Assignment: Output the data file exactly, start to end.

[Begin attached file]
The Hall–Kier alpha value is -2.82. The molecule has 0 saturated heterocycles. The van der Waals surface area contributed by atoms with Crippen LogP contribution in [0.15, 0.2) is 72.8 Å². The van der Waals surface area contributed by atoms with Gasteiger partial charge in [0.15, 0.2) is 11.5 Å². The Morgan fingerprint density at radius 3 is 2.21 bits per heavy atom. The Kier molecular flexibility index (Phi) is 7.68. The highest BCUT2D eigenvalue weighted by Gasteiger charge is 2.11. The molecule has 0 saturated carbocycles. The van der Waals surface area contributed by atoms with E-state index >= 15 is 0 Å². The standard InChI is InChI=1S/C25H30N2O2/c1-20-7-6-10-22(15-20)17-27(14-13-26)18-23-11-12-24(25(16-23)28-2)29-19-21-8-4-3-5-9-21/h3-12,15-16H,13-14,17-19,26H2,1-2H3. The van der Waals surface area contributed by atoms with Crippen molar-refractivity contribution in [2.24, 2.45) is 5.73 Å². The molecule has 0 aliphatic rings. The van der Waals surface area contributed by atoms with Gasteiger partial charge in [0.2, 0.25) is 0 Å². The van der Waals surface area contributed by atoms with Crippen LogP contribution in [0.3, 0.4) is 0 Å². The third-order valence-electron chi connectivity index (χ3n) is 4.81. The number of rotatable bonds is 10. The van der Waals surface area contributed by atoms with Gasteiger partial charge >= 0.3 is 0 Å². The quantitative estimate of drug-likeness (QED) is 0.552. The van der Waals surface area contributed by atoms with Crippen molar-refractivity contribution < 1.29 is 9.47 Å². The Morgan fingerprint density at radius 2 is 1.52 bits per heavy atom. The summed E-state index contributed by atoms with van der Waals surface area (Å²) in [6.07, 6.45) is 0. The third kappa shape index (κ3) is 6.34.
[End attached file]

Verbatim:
The Hall–Kier alpha value is -2.82. The molecule has 0 saturated heterocycles. The van der Waals surface area contributed by atoms with Crippen LogP contribution in [0.15, 0.2) is 72.8 Å². The van der Waals surface area contributed by atoms with Gasteiger partial charge in [0.15, 0.2) is 11.5 Å². The Morgan fingerprint density at radius 3 is 2.21 bits per heavy atom. The Kier molecular flexibility index (Phi) is 7.68. The highest BCUT2D eigenvalue weighted by Gasteiger charge is 2.11. The molecule has 0 saturated carbocycles. The van der Waals surface area contributed by atoms with E-state index >= 15 is 0 Å². The standard InChI is InChI=1S/C25H30N2O2/c1-20-7-6-10-22(15-20)17-27(14-13-26)18-23-11-12-24(25(16-23)28-2)29-19-21-8-4-3-5-9-21/h3-12,15-16H,13-14,17-19,26H2,1-2H3. The van der Waals surface area contributed by atoms with Crippen molar-refractivity contribution in [2.24, 2.45) is 5.73 Å². The molecule has 0 aliphatic rings. The van der Waals surface area contributed by atoms with Gasteiger partial charge in [0.2, 0.25) is 0 Å². The van der Waals surface area contributed by atoms with Crippen LogP contribution in [0.3, 0.4) is 0 Å². The third-order valence-electron chi connectivity index (χ3n) is 4.81. The number of rotatable bonds is 10. The van der Waals surface area contributed by atoms with Gasteiger partial charge >= 0.3 is 0 Å². The quantitative estimate of drug-likeness (QED) is 0.552. The van der Waals surface area contributed by atoms with Crippen molar-refractivity contribution < 1.29 is 9.47 Å². The Morgan fingerprint density at radius 2 is 1.52 bits per heavy atom. The summed E-state index contributed by atoms with van der Waals surface area (Å²) in [6.07, 6.45) is 0. The third kappa shape index (κ3) is 6.34.